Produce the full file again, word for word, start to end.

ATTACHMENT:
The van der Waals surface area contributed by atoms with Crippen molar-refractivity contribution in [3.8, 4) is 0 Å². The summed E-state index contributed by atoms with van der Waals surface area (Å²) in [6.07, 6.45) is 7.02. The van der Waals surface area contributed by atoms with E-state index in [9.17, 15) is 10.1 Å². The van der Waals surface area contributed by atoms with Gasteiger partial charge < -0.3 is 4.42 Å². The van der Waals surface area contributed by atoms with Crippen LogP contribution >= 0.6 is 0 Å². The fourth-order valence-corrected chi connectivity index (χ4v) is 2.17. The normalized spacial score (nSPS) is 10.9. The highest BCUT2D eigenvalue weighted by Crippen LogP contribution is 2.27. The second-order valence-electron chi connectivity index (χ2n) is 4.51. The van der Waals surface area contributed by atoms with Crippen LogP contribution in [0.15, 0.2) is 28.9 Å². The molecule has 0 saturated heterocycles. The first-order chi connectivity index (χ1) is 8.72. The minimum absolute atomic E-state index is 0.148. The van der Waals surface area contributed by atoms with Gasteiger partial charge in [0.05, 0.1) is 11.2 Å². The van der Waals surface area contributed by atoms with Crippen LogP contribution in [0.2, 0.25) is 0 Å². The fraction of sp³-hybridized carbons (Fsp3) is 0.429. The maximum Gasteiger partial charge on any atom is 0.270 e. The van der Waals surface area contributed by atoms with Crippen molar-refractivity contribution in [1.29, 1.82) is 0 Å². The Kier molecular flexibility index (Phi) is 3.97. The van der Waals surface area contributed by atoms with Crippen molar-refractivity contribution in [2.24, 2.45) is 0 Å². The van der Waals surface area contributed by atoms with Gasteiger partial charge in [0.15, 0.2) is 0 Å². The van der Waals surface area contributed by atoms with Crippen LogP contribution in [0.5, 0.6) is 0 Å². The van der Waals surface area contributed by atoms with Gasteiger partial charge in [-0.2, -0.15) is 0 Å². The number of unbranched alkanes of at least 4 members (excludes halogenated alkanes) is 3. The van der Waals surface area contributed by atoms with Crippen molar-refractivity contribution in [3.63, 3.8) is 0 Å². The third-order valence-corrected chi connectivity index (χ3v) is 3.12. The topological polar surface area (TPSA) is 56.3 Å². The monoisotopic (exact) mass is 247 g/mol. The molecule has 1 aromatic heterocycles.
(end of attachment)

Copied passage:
The van der Waals surface area contributed by atoms with Crippen molar-refractivity contribution in [3.8, 4) is 0 Å². The summed E-state index contributed by atoms with van der Waals surface area (Å²) in [6.07, 6.45) is 7.02. The van der Waals surface area contributed by atoms with E-state index in [9.17, 15) is 10.1 Å². The van der Waals surface area contributed by atoms with Gasteiger partial charge < -0.3 is 4.42 Å². The van der Waals surface area contributed by atoms with Crippen LogP contribution >= 0.6 is 0 Å². The fourth-order valence-corrected chi connectivity index (χ4v) is 2.17. The normalized spacial score (nSPS) is 10.9. The highest BCUT2D eigenvalue weighted by Crippen LogP contribution is 2.27. The second-order valence-electron chi connectivity index (χ2n) is 4.51. The van der Waals surface area contributed by atoms with Crippen LogP contribution in [0.15, 0.2) is 28.9 Å². The molecule has 0 saturated heterocycles. The first-order chi connectivity index (χ1) is 8.72. The minimum absolute atomic E-state index is 0.148. The van der Waals surface area contributed by atoms with Gasteiger partial charge in [0.05, 0.1) is 11.2 Å². The van der Waals surface area contributed by atoms with Crippen LogP contribution in [0.2, 0.25) is 0 Å². The fraction of sp³-hybridized carbons (Fsp3) is 0.429. The maximum Gasteiger partial charge on any atom is 0.270 e. The van der Waals surface area contributed by atoms with Crippen molar-refractivity contribution in [1.29, 1.82) is 0 Å². The Kier molecular flexibility index (Phi) is 3.97. The van der Waals surface area contributed by atoms with Crippen molar-refractivity contribution in [2.24, 2.45) is 0 Å². The van der Waals surface area contributed by atoms with Gasteiger partial charge in [0.15, 0.2) is 0 Å². The van der Waals surface area contributed by atoms with Crippen LogP contribution in [0.5, 0.6) is 0 Å². The van der Waals surface area contributed by atoms with Gasteiger partial charge in [-0.2, -0.15) is 0 Å². The number of unbranched alkanes of at least 4 members (excludes halogenated alkanes) is 3. The van der Waals surface area contributed by atoms with Crippen molar-refractivity contribution in [3.63, 3.8) is 0 Å². The third-order valence-corrected chi connectivity index (χ3v) is 3.12. The topological polar surface area (TPSA) is 56.3 Å². The monoisotopic (exact) mass is 247 g/mol. The molecule has 1 aromatic heterocycles.